Some current and former employees portray Kessler, founder of a home nursing firm and a close associate of Williamson, as their key adversary and complain that he has aggressively sought publicity and Hollywood social standing through the charity.
In some ways, Bennett said, the Center for Living represents a “textbook case” in the evolution of a community agency founded by a charismatic personality.
An understanding of the charity has to start with Williamson, a 39-year-old former cabaret singer who made a name for herself in the early 1980s with a series of talks at the nonprofit Philosophical Research Society on Los Feliz Boulevard. Blending the wisdom of Christianity, Buddhism, recovery programs and pop psychology, the self-described “unwed Jewish mother” built an enthusiastic Hollywood following with her lectures on a New Age philosophy titled “A Course in Miracles,” which emphasizes individual values over moral imperatives. In 1987, she established the Los Angeles Center for Living as a drop-in counseling program to help the sick and their loved ones cope with death.
Williamson’s reputation was enhanced by the start of Project Angel Food in 1989. It proved such a success that the name Project Angel Food is more familiar than the agency’s parent organization. Williamson’s show business connections grew to include such potentates as producers David Geffen and Norman Lear, talk show host Oprah Winfrey, and entertainers Bette Midler and Cher. Williamson officiated at Elizabeth Taylor’s recent nuptials at Michael Jackson’s Ventura County estate.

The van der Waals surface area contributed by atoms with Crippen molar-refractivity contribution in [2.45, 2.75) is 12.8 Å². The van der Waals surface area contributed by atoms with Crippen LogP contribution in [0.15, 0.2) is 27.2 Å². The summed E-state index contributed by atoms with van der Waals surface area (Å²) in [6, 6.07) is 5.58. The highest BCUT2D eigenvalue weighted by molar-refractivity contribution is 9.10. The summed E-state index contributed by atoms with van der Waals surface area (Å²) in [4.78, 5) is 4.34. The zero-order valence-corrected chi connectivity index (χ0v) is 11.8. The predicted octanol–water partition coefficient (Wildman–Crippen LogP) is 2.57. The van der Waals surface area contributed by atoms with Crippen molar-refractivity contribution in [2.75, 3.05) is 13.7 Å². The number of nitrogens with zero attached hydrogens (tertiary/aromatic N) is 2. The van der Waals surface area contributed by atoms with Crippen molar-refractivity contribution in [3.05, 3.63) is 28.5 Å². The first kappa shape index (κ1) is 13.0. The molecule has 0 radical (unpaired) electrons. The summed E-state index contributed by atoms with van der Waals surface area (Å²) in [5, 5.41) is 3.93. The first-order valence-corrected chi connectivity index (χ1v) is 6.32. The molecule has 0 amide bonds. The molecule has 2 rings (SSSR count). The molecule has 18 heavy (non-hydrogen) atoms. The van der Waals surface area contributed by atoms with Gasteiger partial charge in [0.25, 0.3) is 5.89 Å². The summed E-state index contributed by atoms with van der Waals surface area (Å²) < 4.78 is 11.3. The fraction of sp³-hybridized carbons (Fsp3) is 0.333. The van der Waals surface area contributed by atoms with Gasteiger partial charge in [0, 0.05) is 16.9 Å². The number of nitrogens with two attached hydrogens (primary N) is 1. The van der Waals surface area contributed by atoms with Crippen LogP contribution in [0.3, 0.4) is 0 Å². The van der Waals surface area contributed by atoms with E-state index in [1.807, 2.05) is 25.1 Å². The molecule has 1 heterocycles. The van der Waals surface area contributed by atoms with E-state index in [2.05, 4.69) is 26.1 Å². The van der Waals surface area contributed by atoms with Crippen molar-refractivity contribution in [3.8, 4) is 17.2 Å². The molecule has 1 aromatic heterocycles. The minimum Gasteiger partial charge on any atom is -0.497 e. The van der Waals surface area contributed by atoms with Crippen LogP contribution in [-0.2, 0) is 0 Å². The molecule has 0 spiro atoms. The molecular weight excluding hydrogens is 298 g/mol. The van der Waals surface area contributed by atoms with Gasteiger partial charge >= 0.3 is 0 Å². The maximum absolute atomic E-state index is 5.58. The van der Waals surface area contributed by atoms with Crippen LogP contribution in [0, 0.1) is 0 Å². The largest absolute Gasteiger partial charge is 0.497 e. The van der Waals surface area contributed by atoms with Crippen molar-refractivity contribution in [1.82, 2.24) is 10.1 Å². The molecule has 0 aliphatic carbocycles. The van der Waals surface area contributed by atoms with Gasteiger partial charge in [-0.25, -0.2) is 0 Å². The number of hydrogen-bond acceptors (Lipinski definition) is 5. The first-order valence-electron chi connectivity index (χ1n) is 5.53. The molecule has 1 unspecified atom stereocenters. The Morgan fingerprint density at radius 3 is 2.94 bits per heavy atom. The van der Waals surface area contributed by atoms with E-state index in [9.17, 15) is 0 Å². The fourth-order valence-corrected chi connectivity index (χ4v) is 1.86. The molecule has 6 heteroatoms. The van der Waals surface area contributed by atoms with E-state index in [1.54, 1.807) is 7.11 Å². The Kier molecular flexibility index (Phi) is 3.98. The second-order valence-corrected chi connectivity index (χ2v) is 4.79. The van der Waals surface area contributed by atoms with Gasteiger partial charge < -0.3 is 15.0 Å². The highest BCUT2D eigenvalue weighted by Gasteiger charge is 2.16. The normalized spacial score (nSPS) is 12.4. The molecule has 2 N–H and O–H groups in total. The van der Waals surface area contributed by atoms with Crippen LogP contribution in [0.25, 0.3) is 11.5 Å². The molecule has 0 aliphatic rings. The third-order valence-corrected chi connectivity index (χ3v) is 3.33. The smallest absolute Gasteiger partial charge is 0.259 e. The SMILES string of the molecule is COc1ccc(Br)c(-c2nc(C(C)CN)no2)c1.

But within Williamson’s domain, there had long been trouble. Several directors of New York-based Center for Living, including director Mike Nichols, broke from Williamson after a bitter feud. In Los Angeles, there was grumbling about her temperamental, imperious nature--"the bitch for God,” as Williamson has wryly described her reputation.
Former employees Crowe, Blain and Carlton credit Williamson with helping thousands of people, but say her spiritual beliefs made for flaky management. Williamson was once quoted as saying that while Schulte insisted on business plans and goals, “I pray and ask God for wisdom of the heart.”
Schulte was a popular boss, in part because he successfully lobbied for pay raises. When Williamson and Kessler fired him in late January, it sparked a union movement among employees who say they feared Williamson’s capriciousness.
Bennett was brought into the fray. It was apparent, he says now, that the paid staff was larger than necessary. But with a union vote pending, he would not dare reduce personnel.
The alternative was for Williamson to step down.
“Marianne’s departure from the board was very rocky,” Bennett said. “Sometimes she’d say: ‘That’s it--I’m leaving.’ Other times it was, ‘I’ll be damned if I let them force me off the board.’ ”
Said Williamson: “I’m very opposed to the unionization of volunteer organizations. With all that was going on, I just threw my hands up in the air.”